Microsoft has settled a legal battle with former executive Kai-Fu Lee and Google, putting an end to a case that had thrust the companies' bitter rivalry into the public spotlight.
The companies refused to give any details about the accord involving Lee, a former vice president at Microsoft who was hired by Google in July.But the confidential settlement makes two things clear: Lee will be able to work for Google in China, and Microsoft will put up a fight if rivals recruit from its higher ranks.
In brief statements late Thursday both companies said they were pleased with the terms of the settlement. Google and Microsoft refused to elaborate on their comments.
Lee was not available for comment, other than through a statement issued by Google that said he was also pleased with the agreement.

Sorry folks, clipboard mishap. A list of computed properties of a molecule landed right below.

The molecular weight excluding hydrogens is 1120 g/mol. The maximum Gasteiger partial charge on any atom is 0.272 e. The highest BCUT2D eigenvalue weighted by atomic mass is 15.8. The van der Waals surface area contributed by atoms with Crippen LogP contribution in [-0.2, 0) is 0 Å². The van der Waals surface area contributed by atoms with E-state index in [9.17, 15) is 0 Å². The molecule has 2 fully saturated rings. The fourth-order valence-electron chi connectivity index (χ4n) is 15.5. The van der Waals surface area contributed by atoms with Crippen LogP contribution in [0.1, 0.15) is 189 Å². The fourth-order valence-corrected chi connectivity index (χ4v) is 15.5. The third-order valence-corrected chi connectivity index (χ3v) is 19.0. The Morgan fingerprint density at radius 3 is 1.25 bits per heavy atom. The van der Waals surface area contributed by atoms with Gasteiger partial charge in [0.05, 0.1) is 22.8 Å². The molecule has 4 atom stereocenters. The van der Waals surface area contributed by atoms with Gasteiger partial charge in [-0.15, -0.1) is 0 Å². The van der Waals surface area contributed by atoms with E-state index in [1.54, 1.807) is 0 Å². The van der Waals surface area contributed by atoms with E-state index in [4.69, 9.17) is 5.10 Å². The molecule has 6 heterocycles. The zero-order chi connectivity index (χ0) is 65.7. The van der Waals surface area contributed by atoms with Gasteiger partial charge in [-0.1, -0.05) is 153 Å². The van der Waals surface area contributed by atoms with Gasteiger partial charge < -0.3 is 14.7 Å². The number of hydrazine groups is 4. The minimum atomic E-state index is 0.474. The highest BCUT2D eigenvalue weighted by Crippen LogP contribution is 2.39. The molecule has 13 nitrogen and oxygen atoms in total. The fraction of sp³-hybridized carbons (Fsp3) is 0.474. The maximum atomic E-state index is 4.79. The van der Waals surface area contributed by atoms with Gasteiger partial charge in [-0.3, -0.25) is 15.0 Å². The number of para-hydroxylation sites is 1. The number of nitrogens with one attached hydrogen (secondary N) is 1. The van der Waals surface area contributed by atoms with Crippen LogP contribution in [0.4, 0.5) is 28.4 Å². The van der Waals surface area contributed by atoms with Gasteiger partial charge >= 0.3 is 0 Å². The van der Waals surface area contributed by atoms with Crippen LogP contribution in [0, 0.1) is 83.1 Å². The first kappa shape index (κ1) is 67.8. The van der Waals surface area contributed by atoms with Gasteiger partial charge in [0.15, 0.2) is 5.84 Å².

Microsoft had filed a suit against Google in King County Superior Court on July 19, the day after Google hired Lee to run its China operations. The suit cited the terms of a noncompete agreement Lee signed when he became an executive in 2000, which required that he wait a year before doing the same work at a competing company.
At Microsoft, Lee had overseen development of MSN Internet search technology, including desktop-search software rivaling Google's. Lee also had spent the first two years at Microsoft in China establishing the company's Beijing research lab.
Google, based in Mountain View, Calif., countersued July 21 in San Jose, Calif., arguing that California law bans Microsoft from restraining where former employees work.
The trial in Seattle was expected to begin Jan. 9, but both companies had made attempts to settle the case from the beginning.
Until the trial could get under way, King County Judge Steven Gonzalez ruled in September that Lee's job activities with Google would be limited to establishing and recruiting for a Chinese research facility. Gonzalez prohibited Lee from performing other tasks, including setting the budget, research agenda or salary levels for the China operation.